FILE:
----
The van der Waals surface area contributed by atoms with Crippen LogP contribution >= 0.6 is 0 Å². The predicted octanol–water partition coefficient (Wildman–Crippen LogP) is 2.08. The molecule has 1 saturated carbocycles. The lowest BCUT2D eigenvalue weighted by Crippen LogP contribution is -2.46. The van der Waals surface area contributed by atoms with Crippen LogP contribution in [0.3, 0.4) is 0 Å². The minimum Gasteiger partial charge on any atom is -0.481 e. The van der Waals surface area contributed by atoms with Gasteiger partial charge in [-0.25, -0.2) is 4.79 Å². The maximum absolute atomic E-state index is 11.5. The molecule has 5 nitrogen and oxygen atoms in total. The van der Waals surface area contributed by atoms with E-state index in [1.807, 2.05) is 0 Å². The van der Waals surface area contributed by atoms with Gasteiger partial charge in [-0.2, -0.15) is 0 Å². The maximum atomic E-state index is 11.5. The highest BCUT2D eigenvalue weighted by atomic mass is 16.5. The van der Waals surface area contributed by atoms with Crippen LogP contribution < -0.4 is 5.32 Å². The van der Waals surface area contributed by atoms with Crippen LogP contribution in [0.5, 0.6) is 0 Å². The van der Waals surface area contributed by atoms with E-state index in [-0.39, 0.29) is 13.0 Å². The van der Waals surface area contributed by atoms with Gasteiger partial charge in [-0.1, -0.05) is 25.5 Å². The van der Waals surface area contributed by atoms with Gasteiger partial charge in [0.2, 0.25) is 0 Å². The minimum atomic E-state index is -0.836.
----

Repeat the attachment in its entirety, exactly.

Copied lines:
The van der Waals surface area contributed by atoms with Crippen LogP contribution >= 0.6 is 0 Å². The predicted octanol–water partition coefficient (Wildman–Crippen LogP) is 2.08. The molecule has 1 saturated carbocycles. The lowest BCUT2D eigenvalue weighted by Crippen LogP contribution is -2.46. The van der Waals surface area contributed by atoms with Crippen LogP contribution in [0.3, 0.4) is 0 Å². The minimum Gasteiger partial charge on any atom is -0.481 e. The van der Waals surface area contributed by atoms with Gasteiger partial charge in [-0.25, -0.2) is 4.79 Å². The maximum absolute atomic E-state index is 11.5. The molecule has 5 nitrogen and oxygen atoms in total. The van der Waals surface area contributed by atoms with E-state index in [1.807, 2.05) is 0 Å². The van der Waals surface area contributed by atoms with Gasteiger partial charge in [-0.2, -0.15) is 0 Å². The maximum atomic E-state index is 11.5. The highest BCUT2D eigenvalue weighted by atomic mass is 16.5. The van der Waals surface area contributed by atoms with Crippen LogP contribution < -0.4 is 5.32 Å². The van der Waals surface area contributed by atoms with Crippen LogP contribution in [0.5, 0.6) is 0 Å². The van der Waals surface area contributed by atoms with E-state index in [-0.39, 0.29) is 13.0 Å². The van der Waals surface area contributed by atoms with Gasteiger partial charge in [-0.1, -0.05) is 25.5 Å². The van der Waals surface area contributed by atoms with Gasteiger partial charge in [0.2, 0.25) is 0 Å². The minimum atomic E-state index is -0.836.